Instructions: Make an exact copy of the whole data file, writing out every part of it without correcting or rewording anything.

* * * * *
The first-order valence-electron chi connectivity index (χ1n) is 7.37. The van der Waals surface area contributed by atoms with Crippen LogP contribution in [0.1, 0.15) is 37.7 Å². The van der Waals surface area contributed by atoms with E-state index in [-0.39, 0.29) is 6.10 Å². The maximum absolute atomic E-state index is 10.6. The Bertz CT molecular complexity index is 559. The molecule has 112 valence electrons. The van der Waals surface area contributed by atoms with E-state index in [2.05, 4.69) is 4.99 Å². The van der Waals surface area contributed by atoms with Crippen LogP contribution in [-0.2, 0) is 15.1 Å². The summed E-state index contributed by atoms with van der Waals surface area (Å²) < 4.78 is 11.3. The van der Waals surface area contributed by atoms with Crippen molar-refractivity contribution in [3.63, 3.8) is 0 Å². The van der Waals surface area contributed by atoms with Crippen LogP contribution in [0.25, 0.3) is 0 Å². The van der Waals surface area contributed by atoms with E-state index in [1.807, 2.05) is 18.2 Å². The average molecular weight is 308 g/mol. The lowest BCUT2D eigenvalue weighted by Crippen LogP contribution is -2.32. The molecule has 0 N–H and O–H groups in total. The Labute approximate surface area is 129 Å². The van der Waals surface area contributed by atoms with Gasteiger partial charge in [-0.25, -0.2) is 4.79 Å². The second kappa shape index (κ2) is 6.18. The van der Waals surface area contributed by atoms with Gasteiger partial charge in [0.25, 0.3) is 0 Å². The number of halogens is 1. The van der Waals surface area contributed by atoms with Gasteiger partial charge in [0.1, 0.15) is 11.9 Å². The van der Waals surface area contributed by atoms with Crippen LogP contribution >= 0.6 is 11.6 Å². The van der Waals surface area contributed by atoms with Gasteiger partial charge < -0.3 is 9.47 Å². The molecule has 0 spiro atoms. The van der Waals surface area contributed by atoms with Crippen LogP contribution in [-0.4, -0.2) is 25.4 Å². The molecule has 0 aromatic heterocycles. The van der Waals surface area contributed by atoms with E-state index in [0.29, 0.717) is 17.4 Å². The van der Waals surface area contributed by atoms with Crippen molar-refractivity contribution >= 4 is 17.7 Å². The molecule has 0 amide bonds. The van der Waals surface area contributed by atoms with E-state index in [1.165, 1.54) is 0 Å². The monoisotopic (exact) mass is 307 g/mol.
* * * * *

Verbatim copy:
The first-order valence-electron chi connectivity index (χ1n) is 7.37. The van der Waals surface area contributed by atoms with Crippen LogP contribution in [0.1, 0.15) is 37.7 Å². The van der Waals surface area contributed by atoms with E-state index in [-0.39, 0.29) is 6.10 Å². The maximum absolute atomic E-state index is 10.6. The Bertz CT molecular complexity index is 559. The molecule has 112 valence electrons. The van der Waals surface area contributed by atoms with E-state index in [2.05, 4.69) is 4.99 Å². The van der Waals surface area contributed by atoms with Crippen LogP contribution in [-0.2, 0) is 15.1 Å². The summed E-state index contributed by atoms with van der Waals surface area (Å²) < 4.78 is 11.3. The van der Waals surface area contributed by atoms with Crippen molar-refractivity contribution in [3.63, 3.8) is 0 Å². The van der Waals surface area contributed by atoms with Crippen LogP contribution in [0.25, 0.3) is 0 Å². The van der Waals surface area contributed by atoms with E-state index in [1.807, 2.05) is 18.2 Å². The average molecular weight is 308 g/mol. The lowest BCUT2D eigenvalue weighted by Crippen LogP contribution is -2.32. The molecule has 0 N–H and O–H groups in total. The Labute approximate surface area is 129 Å². The van der Waals surface area contributed by atoms with Gasteiger partial charge in [-0.25, -0.2) is 4.79 Å². The second kappa shape index (κ2) is 6.18. The van der Waals surface area contributed by atoms with Gasteiger partial charge in [0.25, 0.3) is 0 Å². The number of halogens is 1. The van der Waals surface area contributed by atoms with Gasteiger partial charge in [0.1, 0.15) is 11.9 Å². The van der Waals surface area contributed by atoms with Crippen LogP contribution >= 0.6 is 11.6 Å². The van der Waals surface area contributed by atoms with Gasteiger partial charge < -0.3 is 9.47 Å². The molecule has 0 spiro atoms. The van der Waals surface area contributed by atoms with Crippen LogP contribution in [-0.4, -0.2) is 25.4 Å². The molecule has 0 aromatic heterocycles. The van der Waals surface area contributed by atoms with E-state index in [0.29, 0.717) is 17.4 Å². The van der Waals surface area contributed by atoms with Crippen molar-refractivity contribution >= 4 is 17.7 Å². The molecule has 0 amide bonds. The van der Waals surface area contributed by atoms with E-state index in [1.165, 1.54) is 0 Å². The monoisotopic (exact) mass is 307 g/mol.